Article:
Paul Peterson, author of the Harvard study on national charter school performance. (KTOO 360TV screenshot)
Alaska lawmakers grapple with test-score performance gap between charters and other public schools

Charter study does not show how their testing success can be replicated in regular public schools.

An underwater image captured in 2016 shows sockeye salmon swimming up the Brooks River in Alaska’s Katmai National Park to spawn. The U.S. Department of Agriculture is buying about 50 million pounds of Alaska fish — pollock, pink salmon and sockeye salmon — to use in its food and nutrition-assistance programs. (Photo provided by the National Park Service)
Agriculture Department commits to big purchase of Alaska salmon and pollock for food programs

The U.S. Department of Agriculture will purchase about 50 million pounds of… Continue reading

Juneau-Douglas High School: Yadaa.at Kalé students hold up signs during a rally along Egan Drive on Tuesday afternoon protesting a proposal to consolidate all local students in grades 10-12 at Thunder Mountain High School to help deal with the Juneau School District’s financial crisis. (Mark Sabbatini / Juneau Empire)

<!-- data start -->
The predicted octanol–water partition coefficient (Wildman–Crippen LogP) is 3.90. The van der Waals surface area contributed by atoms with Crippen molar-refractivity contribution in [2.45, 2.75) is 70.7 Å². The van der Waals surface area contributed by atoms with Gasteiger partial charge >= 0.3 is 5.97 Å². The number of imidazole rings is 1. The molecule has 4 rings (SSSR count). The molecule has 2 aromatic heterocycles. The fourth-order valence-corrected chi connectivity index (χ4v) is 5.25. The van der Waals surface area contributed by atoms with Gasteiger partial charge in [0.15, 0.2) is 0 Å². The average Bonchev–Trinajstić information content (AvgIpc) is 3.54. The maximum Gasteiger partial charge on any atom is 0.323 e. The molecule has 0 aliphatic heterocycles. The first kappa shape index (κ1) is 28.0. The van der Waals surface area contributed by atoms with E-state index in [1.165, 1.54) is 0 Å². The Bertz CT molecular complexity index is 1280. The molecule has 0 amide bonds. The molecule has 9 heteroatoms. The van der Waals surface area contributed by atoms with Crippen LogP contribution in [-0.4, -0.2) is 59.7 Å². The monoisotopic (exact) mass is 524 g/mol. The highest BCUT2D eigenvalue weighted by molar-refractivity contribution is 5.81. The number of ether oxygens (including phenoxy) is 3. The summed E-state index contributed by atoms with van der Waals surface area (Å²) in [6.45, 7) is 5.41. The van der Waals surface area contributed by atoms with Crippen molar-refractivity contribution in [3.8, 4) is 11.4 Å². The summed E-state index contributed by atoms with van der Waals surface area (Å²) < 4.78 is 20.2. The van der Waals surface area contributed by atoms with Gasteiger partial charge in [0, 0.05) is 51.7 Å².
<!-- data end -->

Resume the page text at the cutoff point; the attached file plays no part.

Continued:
JDHS students, teachers rally to keep grades 9-12 at downtown school if consolidation occurs

District’s proposed move to TMHS would result in loss of vocational facilities, ninth-grade students.

Deven Mitchell, executive director of the Alaska Permanent Fund Corp., gives a tour of the corporation’s investment floor to Sen. Jesse Kiehl, D-Juneau, and other attendees of an open house on Friday. (James Brooks/Alaska Beacon)
Alaska Permanent Fund Corp. leaders approve proposal to borrow up to $4 billion for investments

Plan must be OK’d by legislators and Gov. Mike Dunleavy because it requires changes to state law.

Most Read